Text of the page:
Creating vocal tone in an email, a tweet, or any other written document can be hard. When you talk, voice inflection and highs and lows can create different meanings with the same sentence. If your voice raises at the end of a sentence, it usually means you're asking a question. While adding a question mark implies you're asking a question when writing, using certain nuances can change if it's meant to be sarcastic or rhetorical.

From the early days of Twitter to Tumblr and the chain e-mails we all sent in middle school, shortened Language has created a new type of writing that can make not speaking in-person get your meaning across clearly. New types of language are always being developed, and this is one that younger generations don't need to be taught. They just know it.

Millennial language differences

Using different punctuation or symbols can directly emphasize your point in a sentence.

The capitalization in the middle of sentences almost creates pauses so you can hear in your head how the writer meant the piece to be read. When you see capitalized letters in the middle of a word (surPRISED) it can create the lift in the voice which could indicate a mocking or sarcastic tone.

While you might not be able to physically explain how each individual change is created in the sentence or what it means, you can hear the difference in your head.

No more will we have a text message with miscommunicated meanings. We can know exactly what our friends are saying and how they are saying it. In addition to this new type of text pattern, each individual conversation can have nuances, almost like inside jokes with each other. It might be your thing to always put two periods after a sentence, and the person you are messaging knows it's not a typo. This new language can create an aesthetic on the page and can help create a style and voice for yourself that anyone can identify.

Older generations

While this is a new way to type and read, it is a style Older People may have trouble getting used to. Our ever-changing society is always developing and just like how emojis have paralleled the time of hieroglyphics, this form of typing can help stop Miscommunication over the internet.

This type of language may not seem formal or a language to use in the workspace, and for now, that might be true. Every day we see the guidelines for business-appropriateness change as new generations are entering the workforce. Tattoos and unnaturally colored hair are becoming more commonplace and are gradually becoming a part of the circle for whats acceptable and professional. So, while appearances are changing with who's working, why not the way we communicate, change as well?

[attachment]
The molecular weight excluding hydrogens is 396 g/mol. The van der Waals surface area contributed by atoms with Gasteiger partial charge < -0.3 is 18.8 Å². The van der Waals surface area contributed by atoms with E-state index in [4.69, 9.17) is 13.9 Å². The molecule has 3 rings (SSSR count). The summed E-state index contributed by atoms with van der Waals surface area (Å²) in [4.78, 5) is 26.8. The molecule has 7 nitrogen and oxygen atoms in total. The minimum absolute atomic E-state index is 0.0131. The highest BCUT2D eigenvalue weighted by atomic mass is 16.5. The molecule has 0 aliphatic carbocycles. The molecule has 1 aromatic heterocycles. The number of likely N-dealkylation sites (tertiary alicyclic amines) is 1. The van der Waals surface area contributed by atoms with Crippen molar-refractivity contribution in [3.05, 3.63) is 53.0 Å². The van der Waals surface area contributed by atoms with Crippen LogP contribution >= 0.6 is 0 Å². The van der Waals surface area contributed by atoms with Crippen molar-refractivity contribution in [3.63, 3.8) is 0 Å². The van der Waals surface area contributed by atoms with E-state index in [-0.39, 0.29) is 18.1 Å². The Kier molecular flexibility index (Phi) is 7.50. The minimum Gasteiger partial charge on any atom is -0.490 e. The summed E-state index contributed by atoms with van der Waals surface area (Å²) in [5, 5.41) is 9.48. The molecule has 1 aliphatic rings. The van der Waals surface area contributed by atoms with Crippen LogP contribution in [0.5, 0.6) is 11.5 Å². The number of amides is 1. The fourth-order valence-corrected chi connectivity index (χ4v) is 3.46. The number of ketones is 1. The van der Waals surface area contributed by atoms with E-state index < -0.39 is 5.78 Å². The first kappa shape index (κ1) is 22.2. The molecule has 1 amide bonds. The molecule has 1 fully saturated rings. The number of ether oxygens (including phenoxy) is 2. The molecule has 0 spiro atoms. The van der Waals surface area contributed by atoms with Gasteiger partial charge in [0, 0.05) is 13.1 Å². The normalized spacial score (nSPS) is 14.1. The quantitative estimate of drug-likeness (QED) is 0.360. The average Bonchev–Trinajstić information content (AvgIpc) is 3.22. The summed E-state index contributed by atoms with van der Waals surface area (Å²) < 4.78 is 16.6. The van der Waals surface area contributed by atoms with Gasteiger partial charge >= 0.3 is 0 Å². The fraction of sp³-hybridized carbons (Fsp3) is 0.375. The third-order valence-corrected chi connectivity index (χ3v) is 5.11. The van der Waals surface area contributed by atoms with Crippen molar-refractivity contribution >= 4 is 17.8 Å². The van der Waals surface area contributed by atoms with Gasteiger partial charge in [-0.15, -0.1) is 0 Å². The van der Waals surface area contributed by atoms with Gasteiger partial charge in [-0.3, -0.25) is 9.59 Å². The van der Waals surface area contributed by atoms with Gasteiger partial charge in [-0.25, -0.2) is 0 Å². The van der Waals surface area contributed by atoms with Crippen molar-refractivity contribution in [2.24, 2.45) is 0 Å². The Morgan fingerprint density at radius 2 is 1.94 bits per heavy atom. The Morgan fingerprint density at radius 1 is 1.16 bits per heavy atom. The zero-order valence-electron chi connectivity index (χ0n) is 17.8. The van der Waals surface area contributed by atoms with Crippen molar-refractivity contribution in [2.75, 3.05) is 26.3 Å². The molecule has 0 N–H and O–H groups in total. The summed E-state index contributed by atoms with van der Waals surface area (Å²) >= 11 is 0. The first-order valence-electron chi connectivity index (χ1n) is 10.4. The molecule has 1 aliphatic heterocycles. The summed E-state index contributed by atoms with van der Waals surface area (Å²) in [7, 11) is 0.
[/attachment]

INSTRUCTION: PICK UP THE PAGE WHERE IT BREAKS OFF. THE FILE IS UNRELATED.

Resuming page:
Examples of different meanings

Here are some examples of differences you might see.

  • yes v.yess v. yes.
    • The second version shows more enthusiasm or passion and the third shows that you mean to be curt and short with someone.
  • oh v. o v.ohhhhh
    • The first is the more traditional way of acknowledging something while the second is short almost to mimic your mouth. The third with no capital h's can signify a long drawn out realization, while the capital letters could show rise and fall in vocal tone.
  • k v. k. v. okay v. ok
    • This is the most common change that older people have seen. The period adds finality and can mean annoyance or a person being upset. Many people have been offended by receiving a single k because it has been known to show that you don't care. Okay is a more casual way to express yourself.

When you see incorrect grammar online or misspelled words, take it with a grain of salt. It could be intentional to show meaning. Read and explore Twitter and other online sites to try to incorporate this type of speech into your typing. Practice and you just might be able to change how the world reads your work.

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